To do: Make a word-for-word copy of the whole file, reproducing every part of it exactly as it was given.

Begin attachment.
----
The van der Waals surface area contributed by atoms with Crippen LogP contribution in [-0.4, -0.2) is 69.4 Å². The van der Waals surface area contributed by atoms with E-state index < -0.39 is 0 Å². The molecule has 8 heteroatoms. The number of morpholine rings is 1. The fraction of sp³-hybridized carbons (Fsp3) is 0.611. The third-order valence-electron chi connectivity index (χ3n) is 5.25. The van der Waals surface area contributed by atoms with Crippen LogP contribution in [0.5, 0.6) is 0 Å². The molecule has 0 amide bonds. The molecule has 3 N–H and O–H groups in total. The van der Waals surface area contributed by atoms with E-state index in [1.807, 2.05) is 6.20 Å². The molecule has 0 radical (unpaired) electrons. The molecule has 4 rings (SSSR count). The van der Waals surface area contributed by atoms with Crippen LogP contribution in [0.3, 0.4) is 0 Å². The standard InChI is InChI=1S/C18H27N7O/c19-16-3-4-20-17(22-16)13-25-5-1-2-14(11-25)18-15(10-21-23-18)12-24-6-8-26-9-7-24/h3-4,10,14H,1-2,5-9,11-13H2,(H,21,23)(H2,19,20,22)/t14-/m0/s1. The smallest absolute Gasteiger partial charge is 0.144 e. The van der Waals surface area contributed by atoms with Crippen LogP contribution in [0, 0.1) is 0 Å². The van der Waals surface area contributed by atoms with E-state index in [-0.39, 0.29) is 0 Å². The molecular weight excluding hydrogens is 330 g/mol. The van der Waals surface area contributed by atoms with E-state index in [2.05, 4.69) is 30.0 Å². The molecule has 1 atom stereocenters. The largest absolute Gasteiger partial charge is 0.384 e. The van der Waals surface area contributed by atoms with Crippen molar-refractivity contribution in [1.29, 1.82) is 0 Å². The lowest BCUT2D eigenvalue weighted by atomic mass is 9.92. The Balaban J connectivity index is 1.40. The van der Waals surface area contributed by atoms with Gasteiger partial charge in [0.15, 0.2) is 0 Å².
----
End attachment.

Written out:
The van der Waals surface area contributed by atoms with Crippen LogP contribution in [-0.4, -0.2) is 69.4 Å². The van der Waals surface area contributed by atoms with E-state index < -0.39 is 0 Å². The molecule has 8 heteroatoms. The number of morpholine rings is 1. The fraction of sp³-hybridized carbons (Fsp3) is 0.611. The third-order valence-electron chi connectivity index (χ3n) is 5.25. The van der Waals surface area contributed by atoms with Crippen LogP contribution in [0.5, 0.6) is 0 Å². The molecule has 0 amide bonds. The molecule has 3 N–H and O–H groups in total. The van der Waals surface area contributed by atoms with E-state index in [1.807, 2.05) is 6.20 Å². The molecule has 0 radical (unpaired) electrons. The molecule has 4 rings (SSSR count). The van der Waals surface area contributed by atoms with Crippen LogP contribution in [0.3, 0.4) is 0 Å². The standard InChI is InChI=1S/C18H27N7O/c19-16-3-4-20-17(22-16)13-25-5-1-2-14(11-25)18-15(10-21-23-18)12-24-6-8-26-9-7-24/h3-4,10,14H,1-2,5-9,11-13H2,(H,21,23)(H2,19,20,22)/t14-/m0/s1. The smallest absolute Gasteiger partial charge is 0.144 e. The van der Waals surface area contributed by atoms with Crippen LogP contribution in [0, 0.1) is 0 Å². The van der Waals surface area contributed by atoms with E-state index in [-0.39, 0.29) is 0 Å². The molecular weight excluding hydrogens is 330 g/mol. The van der Waals surface area contributed by atoms with E-state index in [2.05, 4.69) is 30.0 Å². The molecule has 1 atom stereocenters. The largest absolute Gasteiger partial charge is 0.384 e. The van der Waals surface area contributed by atoms with Crippen molar-refractivity contribution in [1.29, 1.82) is 0 Å². The lowest BCUT2D eigenvalue weighted by atomic mass is 9.92. The Balaban J connectivity index is 1.40. The van der Waals surface area contributed by atoms with Gasteiger partial charge in [0.15, 0.2) is 0 Å².